PowerInspect has dramatically improved our ability to locate and align parts with complex curved surfaces

CNC Inspection Software Reduces Time Needed to Machine Composite Parts

Contributed by | Autodesk


One of the toughest challenges faced by manufacturers of composite components is drilling and tapping holes that need to be closely aligned with embedded metallic hardspots. Aerodine Composites Group (Aerodine), experts in the design, manufacture, and application of high performance, light weight composite structures, overcame this challenge by using Autodesk PowerInspect software.

Aerodine’s team of repairmen and composite technicians work together to produce highly specialized alterations of existing composite structures as well as repair damaged components to original equipment specifications. The company has become the premier supplier of structural assemblies, research and development parts, ancillary support components and structural repair schemes to the high performance motorsport industry. This has enabled the company to build a vast catalog of damage scenarios, repair techniques, and manufacturing methods to ensure that safety is never compromised.

This image shows the area that was damaged during 4 years of storage and use. There was an area that was brokenoff that was prepped for bonding and repair putty was applied for machining later.

One of Aerodine’s recurring projects is the yearly production of 50 front wing assemblies for a large OEM automotive manufacturer who participates in the Indycar series. In the past, Aerodine produced these parts on manual machine tools but operators had difficulty aligning the machine spindle with the bushings buried in the part’s composite material. The result was that drill bits or taps frequently broke off when the tool crashed into the bushing. The machining time for typical parts was only 20 minutes but in this case, it took the operators between three and four hours to manually extract the broken drills and taps and repair the part.

Looking to improve on this operation, Aerodine engineers considered using computer numerical control (CNC) machining to produce these and other similar parts. The company purchased its first CNC machine - a DMS router with 5 feet by 10 feet by 4 feet travel – and was immediately successful in using the machine to produce parts with flat surfaces. However, every surface in the front wing assemblies and many other parts produced by Aerodine are curved so they are much more difficult to accurately align. Machine operators did the best they could but the inevitable misalignments caused drill bits and taps to continue to crash into the bushings embedded in the composites.

This image shows the results of the probing cycle brought back into PowerInspect before a best fit analysis. Thecolor blue indicates the results are lower than the tolerance band color of green. If the color is yellow to red theresults are higher than the tolerance band.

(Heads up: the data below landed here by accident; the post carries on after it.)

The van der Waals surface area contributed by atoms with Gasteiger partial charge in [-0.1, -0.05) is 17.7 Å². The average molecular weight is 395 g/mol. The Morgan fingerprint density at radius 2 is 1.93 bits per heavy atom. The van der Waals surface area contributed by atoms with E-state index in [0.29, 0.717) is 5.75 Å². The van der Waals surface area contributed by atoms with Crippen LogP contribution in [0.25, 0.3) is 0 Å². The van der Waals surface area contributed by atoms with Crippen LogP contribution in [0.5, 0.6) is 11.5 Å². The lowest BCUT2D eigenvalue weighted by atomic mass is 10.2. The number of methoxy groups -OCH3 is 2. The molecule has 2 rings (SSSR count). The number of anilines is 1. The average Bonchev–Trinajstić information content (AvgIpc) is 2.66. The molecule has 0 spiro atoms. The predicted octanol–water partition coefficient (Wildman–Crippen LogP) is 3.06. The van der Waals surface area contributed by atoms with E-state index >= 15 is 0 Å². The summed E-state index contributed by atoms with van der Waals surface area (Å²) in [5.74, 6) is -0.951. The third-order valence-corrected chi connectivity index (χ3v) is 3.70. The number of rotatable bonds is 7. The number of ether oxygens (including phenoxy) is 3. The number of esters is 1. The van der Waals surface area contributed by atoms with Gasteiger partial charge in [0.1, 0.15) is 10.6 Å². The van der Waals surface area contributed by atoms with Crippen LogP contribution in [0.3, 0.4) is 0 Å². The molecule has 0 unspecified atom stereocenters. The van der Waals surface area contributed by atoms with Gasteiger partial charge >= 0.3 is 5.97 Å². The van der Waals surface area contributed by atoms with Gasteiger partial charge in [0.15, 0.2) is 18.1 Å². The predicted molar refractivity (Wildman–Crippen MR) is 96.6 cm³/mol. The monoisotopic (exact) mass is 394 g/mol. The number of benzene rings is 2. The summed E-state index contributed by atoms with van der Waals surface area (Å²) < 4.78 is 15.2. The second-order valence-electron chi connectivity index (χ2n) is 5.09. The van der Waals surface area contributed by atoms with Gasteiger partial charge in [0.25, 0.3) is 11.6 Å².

The company was already successfully using Autodesk PowerMill to produce CNC programs so they decided to look more closely at Autodesk PowerInspect, a part aligner tool that would help Aerodine accurately locate the part prior to machining. Using PowerInspect allows employees to open a CAD model of the part and use a mouse to select a series of points that can be used to accurately locate the model in 3D space. PowerInspect then generates a CNC program that runs on the machine tool with a touch probe in the spindle. Each time a new part is loaded onto the fixture, the machine tool control runs the CNC program generated by PowerInspect (which determines the actual position of the locator points), compares the results with the CAD model and performs a best fit analysis to determine the actual position of the part in the fixture. Finally, PowerInspect updates the CNC program to incorporate the actual position of the part.

This image is after the best fit analysis

This image shows a graphical representation of the before and after best fit calculation and how the transform androtation were affected

This is a screen shot of the query form exporting the NC file to the machine with the new best fit work plane. This aligns the machine to work piece seamlessly using the software to align the tool paths. Notice the use of the best fit alignment in the output section instead of G54.

G54 in this case is the offset used for the probing cycle and calculating initial tool paths. The output workplane field uses the "user defined alignment 1_rel2_Best Fit_1". This is where the shift occurs.

“By using PowerMill and PowerInspect together, we are able to all but eliminate the collisions that wasted so much time in the past,” said Kyle Castor, Patternmaking Manager for Aerodine. “At the same time Aerodine adopted PowerInspect, we also switched from the use of drills and taps to end mills and threads mills for machining the holes. The result is that nearly every part is produced in the specified cycle time of 20 minutes, a reduction of about 90% in cases where tools are difficult to remove.”

“PowerInspect has dramatically improved our ability to locate and align parts with complex curved surfaces,” Castor concluded. “The result is that we have been able to substantially reduce the time required for part alignment while delivering increasingly accurate products to our customers.”

The finished repair

The content & opinions in this article are the author’s and do not necessarily represent the views of ManufacturingTomorrow

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